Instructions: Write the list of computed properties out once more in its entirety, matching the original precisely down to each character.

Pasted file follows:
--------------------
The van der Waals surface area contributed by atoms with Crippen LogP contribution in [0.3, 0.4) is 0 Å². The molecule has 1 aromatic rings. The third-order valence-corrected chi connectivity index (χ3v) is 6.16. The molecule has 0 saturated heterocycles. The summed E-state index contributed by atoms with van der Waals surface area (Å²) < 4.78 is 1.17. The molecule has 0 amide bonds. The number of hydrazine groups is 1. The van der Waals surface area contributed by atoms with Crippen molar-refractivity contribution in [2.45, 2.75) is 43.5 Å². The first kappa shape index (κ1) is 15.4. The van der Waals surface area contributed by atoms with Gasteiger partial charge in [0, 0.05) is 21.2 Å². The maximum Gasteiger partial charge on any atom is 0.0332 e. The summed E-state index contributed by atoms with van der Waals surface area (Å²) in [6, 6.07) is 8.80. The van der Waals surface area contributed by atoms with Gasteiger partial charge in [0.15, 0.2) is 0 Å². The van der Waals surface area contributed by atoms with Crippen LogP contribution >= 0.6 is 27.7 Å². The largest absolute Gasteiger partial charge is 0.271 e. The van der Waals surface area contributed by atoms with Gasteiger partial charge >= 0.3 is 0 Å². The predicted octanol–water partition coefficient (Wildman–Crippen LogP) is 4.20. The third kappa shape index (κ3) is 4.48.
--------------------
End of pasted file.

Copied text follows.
The van der Waals surface area contributed by atoms with Crippen LogP contribution in [0.3, 0.4) is 0 Å². The molecule has 1 aromatic rings. The third-order valence-corrected chi connectivity index (χ3v) is 6.16. The molecule has 0 saturated heterocycles. The summed E-state index contributed by atoms with van der Waals surface area (Å²) < 4.78 is 1.17. The molecule has 0 amide bonds. The number of hydrazine groups is 1. The van der Waals surface area contributed by atoms with Crippen molar-refractivity contribution in [2.45, 2.75) is 43.5 Å². The first kappa shape index (κ1) is 15.4. The van der Waals surface area contributed by atoms with Gasteiger partial charge in [0, 0.05) is 21.2 Å². The maximum Gasteiger partial charge on any atom is 0.0332 e. The summed E-state index contributed by atoms with van der Waals surface area (Å²) in [6, 6.07) is 8.80. The van der Waals surface area contributed by atoms with Gasteiger partial charge in [0.15, 0.2) is 0 Å². The van der Waals surface area contributed by atoms with Crippen LogP contribution >= 0.6 is 27.7 Å². The largest absolute Gasteiger partial charge is 0.271 e. The van der Waals surface area contributed by atoms with Gasteiger partial charge >= 0.3 is 0 Å². The predicted octanol–water partition coefficient (Wildman–Crippen LogP) is 4.20. The third kappa shape index (κ3) is 4.48.